You're Never Weird on the Internet (Almost)
For my 50th birthday I bought myself three books (as ebooks). One was Felicia Day's new memoir, You're Never Weird on the Internet (Almost).
I thoroughly enjoyed this book. Felicia has an interesting story to tell. She was homeschooled in possibly the oddest way possible. She entered college as a young teenager. She struggled as an actress, got addicted to online gaming, then used those troubles to create the web series The Guild. I first saw Felicia in the last season of Buffy, became interested in her work just as the Guild was picking up, and have enjoyed her creative efforts ever since.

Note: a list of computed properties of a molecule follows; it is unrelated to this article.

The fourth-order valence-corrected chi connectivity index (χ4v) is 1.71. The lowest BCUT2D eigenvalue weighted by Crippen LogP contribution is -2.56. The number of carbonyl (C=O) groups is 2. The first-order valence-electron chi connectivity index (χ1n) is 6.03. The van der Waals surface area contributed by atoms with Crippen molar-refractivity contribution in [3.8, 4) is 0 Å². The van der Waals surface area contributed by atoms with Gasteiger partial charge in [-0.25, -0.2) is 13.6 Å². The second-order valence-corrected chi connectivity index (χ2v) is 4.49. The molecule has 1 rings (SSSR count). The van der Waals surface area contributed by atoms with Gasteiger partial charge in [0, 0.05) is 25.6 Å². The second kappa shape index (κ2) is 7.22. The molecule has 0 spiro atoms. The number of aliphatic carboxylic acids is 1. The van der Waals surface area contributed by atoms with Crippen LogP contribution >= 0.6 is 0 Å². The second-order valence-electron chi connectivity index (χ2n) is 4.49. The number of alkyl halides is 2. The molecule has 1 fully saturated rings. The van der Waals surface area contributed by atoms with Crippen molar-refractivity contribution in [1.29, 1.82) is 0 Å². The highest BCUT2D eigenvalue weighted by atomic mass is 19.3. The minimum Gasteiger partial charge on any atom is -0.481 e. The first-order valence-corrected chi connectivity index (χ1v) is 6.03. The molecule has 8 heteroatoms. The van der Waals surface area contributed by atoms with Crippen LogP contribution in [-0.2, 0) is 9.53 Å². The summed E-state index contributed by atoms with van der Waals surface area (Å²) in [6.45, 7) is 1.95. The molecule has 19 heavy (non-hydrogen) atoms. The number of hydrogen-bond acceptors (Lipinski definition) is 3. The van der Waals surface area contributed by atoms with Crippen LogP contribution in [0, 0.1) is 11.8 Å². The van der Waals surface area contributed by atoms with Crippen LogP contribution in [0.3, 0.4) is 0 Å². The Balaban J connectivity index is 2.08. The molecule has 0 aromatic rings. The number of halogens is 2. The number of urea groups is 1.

All that would make for an interesting read, but what resonated with me what her description of her struggles with self-esteem and anxiety. Any creative work can put you in a bad headspace from time to time. The creative life is one of lots of rejection and precious few bouts of acceptance, from yourself or from others. It's reassuring to learn when other artists have difficulties that are similar to yours in some way. It's helpful to hear how they cope so that you'll have some idea how to when the voices of discouragement start sounding in your brain once again.
Felicia is also an example of how good it can be for an artist to take charge of their art. She just didn't star in The Guild; she wrote it and got it made. I hope reading her story kicks me in the butt every now and again.
I can't recommend Felicia's book highly enough. If you haven't got it, and you're any kind of artist and a geeky person, buy it!
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